Another way of looking at how we can go about writing in this new approach is described by Tom Lovell of Pendleton High School in Pendleton Oregon who writes,

“A multi-genre research paper is a reflection of the times we live in.  Instead of writing one paper in one genre based on one source, this paper uses a variety of informational sources and incorporates those genres, possibly mimicking or adapting those sources, into a paper.  The multi-genre research paper takes information from multiple sources and presents it in multiple ways.” 

By using this approach, you have freedom in choosing your genres.  While it may be comfortable to stick with the familiar, here is an opportunity to venture into new forms you haven’t dabbled in much before.  Consider how writing a scene from a play is less formidable if it is just one part of a larger group which gets across your ideas about a subject.

What will a multi-genre research paper look like? 

Unlike the traditional research paper which uses only scholarly sources from other writers and researchers, you can pull from a variety of writing.  For example, in a multi-genre research paper on the effects of adoption on children, you can use statistics from the state in which you live and  scholarly journals such as found online in EBSCO and in research libraries, and then expand from such traditional sources to letters from adopted children, transcripts of interviews with parents and children, applications for adoption, diaries of parents traveling to China to adopt, ads from adoption agencies, letters to and from parents and children, court cases of adoption procedures, newspaper articles on families cited for neglect of adopted children, memoirs of adoptees, psychological profiles of children during the first year, and  scenes from screen plays in which adoption is a central theme. The successful multi-genre research paper will be exciting to read and less formulaic than the typical research paper.  The main thesis will be backed by a variety of sources. Of course, the works consulted page will include selections considered but not used in the draft and will provide a broad roadmap of the journey you traveled in looking for material.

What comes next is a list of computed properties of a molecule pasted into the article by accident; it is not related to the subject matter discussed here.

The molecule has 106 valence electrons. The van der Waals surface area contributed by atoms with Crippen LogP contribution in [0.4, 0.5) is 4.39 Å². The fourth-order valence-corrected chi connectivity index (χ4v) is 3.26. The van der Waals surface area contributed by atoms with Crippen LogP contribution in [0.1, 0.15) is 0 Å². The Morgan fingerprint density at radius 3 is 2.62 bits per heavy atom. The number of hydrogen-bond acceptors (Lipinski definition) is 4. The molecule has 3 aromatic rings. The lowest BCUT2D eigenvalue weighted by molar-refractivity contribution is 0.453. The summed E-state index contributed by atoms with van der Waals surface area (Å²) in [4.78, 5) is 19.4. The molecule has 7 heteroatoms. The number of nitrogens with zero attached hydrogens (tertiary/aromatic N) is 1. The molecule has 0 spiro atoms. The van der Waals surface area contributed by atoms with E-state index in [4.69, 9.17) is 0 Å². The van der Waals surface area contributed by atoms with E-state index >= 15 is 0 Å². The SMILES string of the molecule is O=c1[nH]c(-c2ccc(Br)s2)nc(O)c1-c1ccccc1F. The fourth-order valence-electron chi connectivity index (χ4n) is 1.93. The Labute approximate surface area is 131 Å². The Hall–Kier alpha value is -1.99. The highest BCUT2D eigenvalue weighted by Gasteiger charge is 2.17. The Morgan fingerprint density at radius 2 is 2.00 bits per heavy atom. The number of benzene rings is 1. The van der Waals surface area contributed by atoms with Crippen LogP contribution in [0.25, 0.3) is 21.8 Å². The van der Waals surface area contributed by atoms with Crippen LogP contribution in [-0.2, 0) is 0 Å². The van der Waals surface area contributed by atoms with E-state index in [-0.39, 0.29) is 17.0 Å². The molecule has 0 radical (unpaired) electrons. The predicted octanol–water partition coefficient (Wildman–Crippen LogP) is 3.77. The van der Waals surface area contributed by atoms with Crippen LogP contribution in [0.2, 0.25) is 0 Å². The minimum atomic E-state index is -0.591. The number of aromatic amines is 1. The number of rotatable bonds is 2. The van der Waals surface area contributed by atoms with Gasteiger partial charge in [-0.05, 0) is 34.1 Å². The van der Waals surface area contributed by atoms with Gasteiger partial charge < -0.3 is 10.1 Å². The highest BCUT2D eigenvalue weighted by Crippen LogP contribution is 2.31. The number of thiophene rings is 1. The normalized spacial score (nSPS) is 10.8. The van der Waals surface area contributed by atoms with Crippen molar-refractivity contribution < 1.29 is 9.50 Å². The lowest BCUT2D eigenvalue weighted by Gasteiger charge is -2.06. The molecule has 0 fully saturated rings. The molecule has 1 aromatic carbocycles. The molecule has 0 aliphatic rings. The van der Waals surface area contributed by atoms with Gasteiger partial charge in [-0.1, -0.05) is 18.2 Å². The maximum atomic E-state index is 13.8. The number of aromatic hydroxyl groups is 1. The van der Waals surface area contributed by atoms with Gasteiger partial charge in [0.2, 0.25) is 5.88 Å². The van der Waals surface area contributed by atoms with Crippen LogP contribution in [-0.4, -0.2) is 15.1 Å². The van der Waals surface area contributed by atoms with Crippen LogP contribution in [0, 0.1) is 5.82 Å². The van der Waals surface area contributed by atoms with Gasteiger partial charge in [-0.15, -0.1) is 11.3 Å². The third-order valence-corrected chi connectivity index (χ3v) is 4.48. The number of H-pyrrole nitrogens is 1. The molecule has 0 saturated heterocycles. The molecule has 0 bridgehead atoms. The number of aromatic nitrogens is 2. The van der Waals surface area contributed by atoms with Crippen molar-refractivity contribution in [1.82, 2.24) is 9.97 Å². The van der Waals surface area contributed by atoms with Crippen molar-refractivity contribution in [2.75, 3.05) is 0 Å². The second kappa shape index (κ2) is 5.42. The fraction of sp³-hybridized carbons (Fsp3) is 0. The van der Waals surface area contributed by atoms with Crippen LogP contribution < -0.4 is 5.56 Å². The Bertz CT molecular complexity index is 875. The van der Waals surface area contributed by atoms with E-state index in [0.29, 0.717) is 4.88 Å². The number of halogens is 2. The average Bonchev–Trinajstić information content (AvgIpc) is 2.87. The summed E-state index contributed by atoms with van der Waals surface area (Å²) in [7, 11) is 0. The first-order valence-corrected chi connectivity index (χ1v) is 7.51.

Here are some lists of genres from which to choose, thanks to Davis et al. 

Check with your instructor for specifics types to include. You may want to search for “poems, letter, diary/journal entry, advertisement, map, short scene from a play, epithet, obituary, sketch, collage, chart or diagram with explanation, vocabulary page, cartoon, playbill, certificate, historical piece, futuristic piece, comparison/contrast piece, biographical piece, tall tale, myth, jokes, character analysis, personal reaction/ critique.”


College and Career Research Paper Requirements

The objectives of this research paper are to focus on your career aspirations as well as demonstrate research and proper documentation skills. To accomplish this you will need to meet set deadlines, participate in the library research sessions and compose a research paper written to the specifications of the assignment.

I. Content – Your paper must include information on the following:
A. Three education/training requirements – a.k.a. colleges, trade or tech. programs, military, etc)
1. These can be safety, target and reach schools or just options for your post-secondary goals
2. Be specific in research parer, include details like the following:
a. tuition, enrollment, majors offered, job placement, scholarships, financial aid, athletic/extracurricular, etc.
b. for trade or military – look at qualifications needed, programs offered, cost, skills you will gain/certifications, goals of the program/branch of the military, and the “end game” of the program
B. Job requirements
1. skills
2. working conditions
C. Projected/Average Compensation
1. salary estimates
2. benefits (standard as well as “perks”)
D. Job Availability
1. Placement
2. Future –meaning advancement opportunities and longevity of career
E. Length
1. 4-6 pages, typed, double spaced
2. MUST HAVE internal citations
3. 3 sources minimum